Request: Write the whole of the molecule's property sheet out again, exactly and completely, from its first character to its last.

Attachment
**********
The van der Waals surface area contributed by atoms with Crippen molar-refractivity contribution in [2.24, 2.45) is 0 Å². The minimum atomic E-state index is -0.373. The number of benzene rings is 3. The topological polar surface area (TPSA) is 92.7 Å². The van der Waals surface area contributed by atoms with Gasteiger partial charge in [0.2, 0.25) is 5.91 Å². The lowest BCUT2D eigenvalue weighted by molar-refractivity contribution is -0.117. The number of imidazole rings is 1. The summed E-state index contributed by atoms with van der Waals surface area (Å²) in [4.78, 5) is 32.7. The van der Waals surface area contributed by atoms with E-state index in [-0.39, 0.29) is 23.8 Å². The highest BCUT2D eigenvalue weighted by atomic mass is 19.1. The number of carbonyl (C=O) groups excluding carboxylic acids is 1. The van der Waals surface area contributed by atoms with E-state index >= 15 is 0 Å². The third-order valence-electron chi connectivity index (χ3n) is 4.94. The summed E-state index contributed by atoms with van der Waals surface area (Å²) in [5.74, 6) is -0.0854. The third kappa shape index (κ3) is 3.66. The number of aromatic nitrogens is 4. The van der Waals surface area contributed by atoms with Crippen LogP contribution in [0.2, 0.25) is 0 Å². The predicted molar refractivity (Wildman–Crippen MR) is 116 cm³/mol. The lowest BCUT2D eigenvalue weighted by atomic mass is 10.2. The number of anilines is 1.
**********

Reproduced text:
The van der Waals surface area contributed by atoms with Crippen molar-refractivity contribution in [2.24, 2.45) is 0 Å². The minimum atomic E-state index is -0.373. The number of benzene rings is 3. The topological polar surface area (TPSA) is 92.7 Å². The van der Waals surface area contributed by atoms with Gasteiger partial charge in [0.2, 0.25) is 5.91 Å². The lowest BCUT2D eigenvalue weighted by molar-refractivity contribution is -0.117. The number of imidazole rings is 1. The summed E-state index contributed by atoms with van der Waals surface area (Å²) in [4.78, 5) is 32.7. The van der Waals surface area contributed by atoms with E-state index in [-0.39, 0.29) is 23.8 Å². The highest BCUT2D eigenvalue weighted by atomic mass is 19.1. The number of carbonyl (C=O) groups excluding carboxylic acids is 1. The van der Waals surface area contributed by atoms with E-state index >= 15 is 0 Å². The third-order valence-electron chi connectivity index (χ3n) is 4.94. The summed E-state index contributed by atoms with van der Waals surface area (Å²) in [5.74, 6) is -0.0854. The third kappa shape index (κ3) is 3.66. The number of aromatic nitrogens is 4. The van der Waals surface area contributed by atoms with Crippen LogP contribution in [0.2, 0.25) is 0 Å². The predicted molar refractivity (Wildman–Crippen MR) is 116 cm³/mol. The lowest BCUT2D eigenvalue weighted by atomic mass is 10.2. The number of anilines is 1.